Get the details: Longevity of the virus in air and on different surfaces
Scientists around the world are still only learning about the novel coronavirus and the most common question that is raised about the virus is about its longevity in different environments. A new paper published in the New England Journal of Medicine on Tuesday talks about the survival rate of the virus in different surfaces. The total life-span of the virus will help us understand its survival rate and also about how contagious it could be.
Coronavirus pandemic: 3 hours in the air, but weaker
The scientists in different parts of the United States, found through their experiments that the SARS-CoV-2 virus could survive in air for about three hours. However, their ability to infect was severely weakened during this time. As of now, it is believed that the virus cannot survive in air and so the risk of infection through air was low. New research say that the virus does survive in air even if it is for a short period of time forcing scientists and health officials to reassess the risk to people, especially to health workers who spend a lot of time near an infected person. “Our results indicate that aerosol (air) transmission of SARS-CoV2 is plausible, since the virus can remain viable and infectious in aerosols for hours…,” the study says.
Yet a lot more to learn
The scientists said the survivability of the SARS-CoV-2 virus on plastic and steel was not drastically different from that of the SARS-CoV-1 virus, which had a similar but less deadly outbreak in mainly Asian countries in 2003. Therefore, it can be concluded that the reason for the much greater spread of SARS-CoV-2, as compared to the 2003 virus, “could arise from other factors (not any difference in their life spans), including high viral loads in the upper respiratory tract and the potential for persons infected with the SARS-CoV2 to shed and transmit the virus while (remaining) asymptomatic (without showing any symptoms of the disease)”.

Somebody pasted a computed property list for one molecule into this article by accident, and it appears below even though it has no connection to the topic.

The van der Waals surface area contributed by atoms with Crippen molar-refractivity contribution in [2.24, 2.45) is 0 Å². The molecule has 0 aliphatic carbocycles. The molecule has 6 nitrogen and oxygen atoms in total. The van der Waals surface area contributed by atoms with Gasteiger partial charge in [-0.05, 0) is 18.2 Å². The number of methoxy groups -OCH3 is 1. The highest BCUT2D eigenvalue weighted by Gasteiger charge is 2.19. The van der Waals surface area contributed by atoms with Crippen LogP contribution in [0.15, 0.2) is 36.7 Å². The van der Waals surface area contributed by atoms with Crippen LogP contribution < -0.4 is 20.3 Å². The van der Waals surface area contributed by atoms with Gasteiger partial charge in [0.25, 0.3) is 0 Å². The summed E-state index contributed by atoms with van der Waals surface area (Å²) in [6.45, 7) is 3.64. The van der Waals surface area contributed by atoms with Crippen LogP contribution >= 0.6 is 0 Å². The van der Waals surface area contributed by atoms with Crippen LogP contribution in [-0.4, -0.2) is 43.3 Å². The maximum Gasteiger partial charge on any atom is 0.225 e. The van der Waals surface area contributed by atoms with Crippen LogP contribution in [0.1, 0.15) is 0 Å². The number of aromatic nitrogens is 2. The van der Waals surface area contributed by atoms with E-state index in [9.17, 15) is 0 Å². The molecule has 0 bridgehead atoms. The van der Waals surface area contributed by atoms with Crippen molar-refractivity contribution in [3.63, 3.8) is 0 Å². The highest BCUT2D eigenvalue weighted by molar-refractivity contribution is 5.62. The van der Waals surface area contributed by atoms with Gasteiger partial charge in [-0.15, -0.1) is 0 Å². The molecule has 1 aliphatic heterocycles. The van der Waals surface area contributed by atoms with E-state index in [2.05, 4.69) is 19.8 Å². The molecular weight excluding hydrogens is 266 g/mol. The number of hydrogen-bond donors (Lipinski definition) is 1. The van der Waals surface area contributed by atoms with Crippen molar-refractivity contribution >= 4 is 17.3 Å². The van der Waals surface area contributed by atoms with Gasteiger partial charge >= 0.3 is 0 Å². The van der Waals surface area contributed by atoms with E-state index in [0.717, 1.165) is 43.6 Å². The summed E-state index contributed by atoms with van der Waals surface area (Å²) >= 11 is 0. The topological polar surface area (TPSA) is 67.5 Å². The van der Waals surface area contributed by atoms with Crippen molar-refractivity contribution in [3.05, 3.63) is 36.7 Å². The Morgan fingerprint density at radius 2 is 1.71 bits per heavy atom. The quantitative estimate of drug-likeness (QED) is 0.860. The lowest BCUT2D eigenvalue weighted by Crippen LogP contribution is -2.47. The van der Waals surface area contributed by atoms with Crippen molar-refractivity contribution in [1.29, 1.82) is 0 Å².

A study published in The Journal of Hospital Infection in February, found that coronaviruses had the ability to survive between two and nine days on different dry surfaces such as metal, paper, glass, plastic, and wood. That study was not specific to SARS-CoV-2, the coronavirus behind the current pandemic. That study concluded that since no specific therapy was available for SARS-CoV-2, “early containment and prevention of further spread” was the most crucial step in controlling its spread.
Strongest on plastic and steel
The new study finds that plastic and stainless steel surfaces are the most conducive for the survival of the virus. The virus was found to live for as long as three days on these surfaces. On cardboard surfaces, the survival rate was as low as just 24 hours. The survival rate on copper was the least. Here, it was as low as just four hours.
The longevity on each of these surfaces gives us details about the kinds of things that people can be advised to come in contact with, or avoid. For example, during times of extended isolation, or forced home stays, people are likely to come in contact with cardboard boxes for getting food and other products shipped to their residence. The fact that the virus does not survive beyond 24 hours on these surfaces might reduce worries on this front.